Nothing ‘Automatic’ About Sacramental Marriage


young couple at lakeBy now, every Catholic — and a whole bunch of non-Catholics — are aware the Church faces a vocations crisis.

Yes, we need more women and men discerning a call to join the religious life and the priesthood. It’s important that adults in the pews encourage such discernment as a legitimate, honorable and holy life choice for a young person. The future of the Church will look much different if that doesn’t happen.

That isn’t the vocation about which I’m talking right now. I’m thinking of an equally important vocation.

Think of the last Mass you attended. You may have heard a petition asking “for an increase in vocations to the priesthood and consecrated life.” Or imagine a large gathering of high school young men and women in which students are asked: “If you are considering the priesthood or religious life as a vocation, please stand so we can pray for you.” When they stand, everyone applauds their courage and holy desire. Then they sit down and things proceed.

Meanwhile, what about all those others at the youth gathering and all those other people at Mass?

They are left to think: “Whew! The pressure is off. I’m not being called. I can live the life I want to live, the way I want to live it.” Those young men and women flip the switch to “automatic,” which means staying single or getting married.

Alas, to them, marriage isn’t deemed a true calling, a genuine life vocation. The message is that getting married is the default status for Catholics — same as the rest of society.

The crisis in sufficient religious vocations saddens me beyond description. The priests and nuns I have known — more than I can remember — profoundly influenced my life. They still do. We certainly need to pray for increased numbers of women and men who say “yes” to the call to the priesthood and consecrated life.

This might be politically incorrect to say, but … my life largely has been affected even more profoundly by members of the Catholic laity who faithfully answered the call to their specific vocation. They have been women and men faithful to their call from God to live a sacramental marriage.

That vocation has been under assault for much longer.

Many words have been written and spoken about “traditional marriage” being in danger, usually in relation to the tide of momentum in favor of “same-sex marriage.” That truly is a serious issue. Same for the increasing shortage of priests in the American and, indeed, the universal Church.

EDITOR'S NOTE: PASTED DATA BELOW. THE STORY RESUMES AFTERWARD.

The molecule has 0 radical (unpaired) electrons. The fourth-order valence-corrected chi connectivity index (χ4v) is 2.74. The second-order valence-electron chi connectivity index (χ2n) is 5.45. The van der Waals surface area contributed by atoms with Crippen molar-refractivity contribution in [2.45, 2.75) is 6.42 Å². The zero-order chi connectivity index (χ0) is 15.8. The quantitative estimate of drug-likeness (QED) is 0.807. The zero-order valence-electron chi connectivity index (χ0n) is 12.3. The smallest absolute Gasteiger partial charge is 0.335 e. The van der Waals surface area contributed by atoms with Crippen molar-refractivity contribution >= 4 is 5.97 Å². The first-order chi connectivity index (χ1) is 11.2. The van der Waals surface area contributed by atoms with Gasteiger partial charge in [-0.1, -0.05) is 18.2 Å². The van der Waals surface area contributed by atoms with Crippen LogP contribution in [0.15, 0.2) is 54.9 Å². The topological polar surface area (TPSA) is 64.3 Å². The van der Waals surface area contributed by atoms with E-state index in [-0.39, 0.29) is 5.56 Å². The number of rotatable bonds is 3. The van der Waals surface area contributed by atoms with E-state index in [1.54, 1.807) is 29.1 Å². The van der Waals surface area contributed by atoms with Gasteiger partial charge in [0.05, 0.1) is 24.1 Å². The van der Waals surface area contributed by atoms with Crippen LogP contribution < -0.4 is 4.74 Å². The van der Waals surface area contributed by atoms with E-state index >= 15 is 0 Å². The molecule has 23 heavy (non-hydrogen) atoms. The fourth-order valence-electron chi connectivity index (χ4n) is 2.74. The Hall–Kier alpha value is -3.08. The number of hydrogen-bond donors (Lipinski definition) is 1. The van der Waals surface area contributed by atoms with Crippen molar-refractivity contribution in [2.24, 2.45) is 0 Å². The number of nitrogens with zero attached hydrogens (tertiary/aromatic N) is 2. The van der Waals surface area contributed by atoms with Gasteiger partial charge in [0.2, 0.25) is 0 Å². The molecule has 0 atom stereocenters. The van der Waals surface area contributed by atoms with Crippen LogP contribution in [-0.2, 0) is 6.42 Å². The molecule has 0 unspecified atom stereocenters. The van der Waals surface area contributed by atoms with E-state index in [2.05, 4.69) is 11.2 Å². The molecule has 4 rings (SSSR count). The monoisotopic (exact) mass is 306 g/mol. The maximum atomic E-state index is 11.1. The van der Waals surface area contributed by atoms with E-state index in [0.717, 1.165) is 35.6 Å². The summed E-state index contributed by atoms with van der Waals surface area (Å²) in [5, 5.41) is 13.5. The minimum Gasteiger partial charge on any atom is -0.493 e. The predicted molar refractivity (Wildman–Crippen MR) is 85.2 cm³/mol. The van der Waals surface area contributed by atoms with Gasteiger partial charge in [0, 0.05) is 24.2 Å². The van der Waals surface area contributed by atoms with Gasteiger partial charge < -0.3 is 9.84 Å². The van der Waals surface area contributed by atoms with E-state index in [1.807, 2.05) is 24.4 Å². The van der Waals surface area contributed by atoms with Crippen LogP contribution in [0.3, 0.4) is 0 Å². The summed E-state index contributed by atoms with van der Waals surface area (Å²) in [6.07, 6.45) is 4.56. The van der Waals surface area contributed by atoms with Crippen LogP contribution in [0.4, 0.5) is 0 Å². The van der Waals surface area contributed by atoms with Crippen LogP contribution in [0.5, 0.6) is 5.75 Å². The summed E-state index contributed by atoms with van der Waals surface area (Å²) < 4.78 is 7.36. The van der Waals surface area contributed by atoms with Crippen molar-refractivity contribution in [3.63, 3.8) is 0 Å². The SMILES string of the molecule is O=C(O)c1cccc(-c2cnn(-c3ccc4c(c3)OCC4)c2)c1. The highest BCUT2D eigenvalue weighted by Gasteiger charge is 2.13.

But marriage and the “traditional family” has been in crisis for a much longer time.

God calls most men and women specifically to be married. And it requires courage and holy desire to seek a sacramental marriage, one that models Christ’s love for the Church.

Pope Francis once said that “the first setting in which faith enlightens the human city is the family.” In his visit to the Philippines, he proclaimed: “The future of humanity, as St. John Paul II often said, passes through the family. The future passes through the family. So protect your families!”

I believe that religious vocations won’t significantly increase until we have strong families. And strong Catholic families won’t increase until we end our marriage crisis.

Young people largely don’t consider marriage a vocation — a call to a specific state of life, a commitment not just to a person with whom they are in love but whom they pledge to help get to heaven. Instead, it’s what people are supposed to do after they have been dating for a while and only until something better or easier comes along.

What if we send a message that there is nothing better or more important than hearing God’s call to such a way of living? What if we proclaim that discernment should include marriage as sacramental, a legitimate, honorable and holy life choice for a young person? I know there have been ideas and efforts to do that through the years. It hasn’t helped yet. We must change that.

The future of the Church, tragically, will look much different if that doesn’t happen.

This article appeared previously in the St. Louis Review.


About Author

Mike Eisenbath has been married to Donna for 30 years; they have four adult children and two grandsons. He was an award-winning sportswriter for 23 years, including 18 at the St. Louis Post-Dispatch with duties that included covering the St. Louis Cardinals and Major League Baseball. Severe depression forced him out of that career. He continues to write, with a monthly column in the St. Louis Review and his website featuring reflections on topics such as his Catholic faith and mental illness. Mike is a frequent speaker and radio guest involving those subjects. Among his three books is Hence My Eyes Are Turned Toward You: Confronting Depression With Faith and the Prayer of Jehoshaphat.